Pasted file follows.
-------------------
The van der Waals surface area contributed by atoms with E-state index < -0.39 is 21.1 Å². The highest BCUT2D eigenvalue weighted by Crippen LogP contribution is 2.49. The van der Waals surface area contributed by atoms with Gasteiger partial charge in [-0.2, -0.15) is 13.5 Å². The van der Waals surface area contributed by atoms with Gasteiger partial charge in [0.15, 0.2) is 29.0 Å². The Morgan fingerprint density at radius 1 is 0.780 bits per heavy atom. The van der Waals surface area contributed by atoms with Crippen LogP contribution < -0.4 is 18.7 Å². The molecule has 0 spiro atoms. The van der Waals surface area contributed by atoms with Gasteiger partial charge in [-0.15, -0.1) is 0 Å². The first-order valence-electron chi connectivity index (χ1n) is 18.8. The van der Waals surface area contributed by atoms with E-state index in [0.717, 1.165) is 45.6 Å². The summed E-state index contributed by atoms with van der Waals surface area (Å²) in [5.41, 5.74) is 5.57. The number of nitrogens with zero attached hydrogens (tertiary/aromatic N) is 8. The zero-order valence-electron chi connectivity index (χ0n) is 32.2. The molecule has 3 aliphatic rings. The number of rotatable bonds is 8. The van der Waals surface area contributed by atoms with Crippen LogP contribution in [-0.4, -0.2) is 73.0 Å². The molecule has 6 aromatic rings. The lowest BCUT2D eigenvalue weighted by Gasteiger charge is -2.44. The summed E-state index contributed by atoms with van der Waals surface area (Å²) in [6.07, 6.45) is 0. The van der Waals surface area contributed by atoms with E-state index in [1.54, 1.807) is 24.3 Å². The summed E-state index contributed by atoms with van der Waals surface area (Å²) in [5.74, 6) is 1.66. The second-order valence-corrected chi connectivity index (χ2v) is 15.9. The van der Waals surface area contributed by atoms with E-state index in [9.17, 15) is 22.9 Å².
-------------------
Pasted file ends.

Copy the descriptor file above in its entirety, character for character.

The van der Waals surface area contributed by atoms with E-state index < -0.39 is 21.1 Å². The highest BCUT2D eigenvalue weighted by Crippen LogP contribution is 2.49. The van der Waals surface area contributed by atoms with Gasteiger partial charge in [-0.2, -0.15) is 13.5 Å². The van der Waals surface area contributed by atoms with Gasteiger partial charge in [0.15, 0.2) is 29.0 Å². The Morgan fingerprint density at radius 1 is 0.780 bits per heavy atom. The van der Waals surface area contributed by atoms with Crippen LogP contribution < -0.4 is 18.7 Å². The molecule has 0 spiro atoms. The van der Waals surface area contributed by atoms with Gasteiger partial charge in [-0.15, -0.1) is 0 Å². The first-order valence-electron chi connectivity index (χ1n) is 18.8. The van der Waals surface area contributed by atoms with E-state index in [0.717, 1.165) is 45.6 Å². The summed E-state index contributed by atoms with van der Waals surface area (Å²) in [5.41, 5.74) is 5.57. The number of nitrogens with zero attached hydrogens (tertiary/aromatic N) is 8. The zero-order valence-electron chi connectivity index (χ0n) is 32.2. The molecule has 3 aliphatic rings. The number of rotatable bonds is 8. The van der Waals surface area contributed by atoms with Crippen LogP contribution in [-0.4, -0.2) is 73.0 Å². The molecule has 6 aromatic rings. The lowest BCUT2D eigenvalue weighted by Gasteiger charge is -2.44. The summed E-state index contributed by atoms with van der Waals surface area (Å²) in [6.07, 6.45) is 0. The van der Waals surface area contributed by atoms with E-state index in [1.54, 1.807) is 24.3 Å². The summed E-state index contributed by atoms with van der Waals surface area (Å²) in [5.74, 6) is 1.66. The second-order valence-corrected chi connectivity index (χ2v) is 15.9. The van der Waals surface area contributed by atoms with E-state index in [9.17, 15) is 22.9 Å².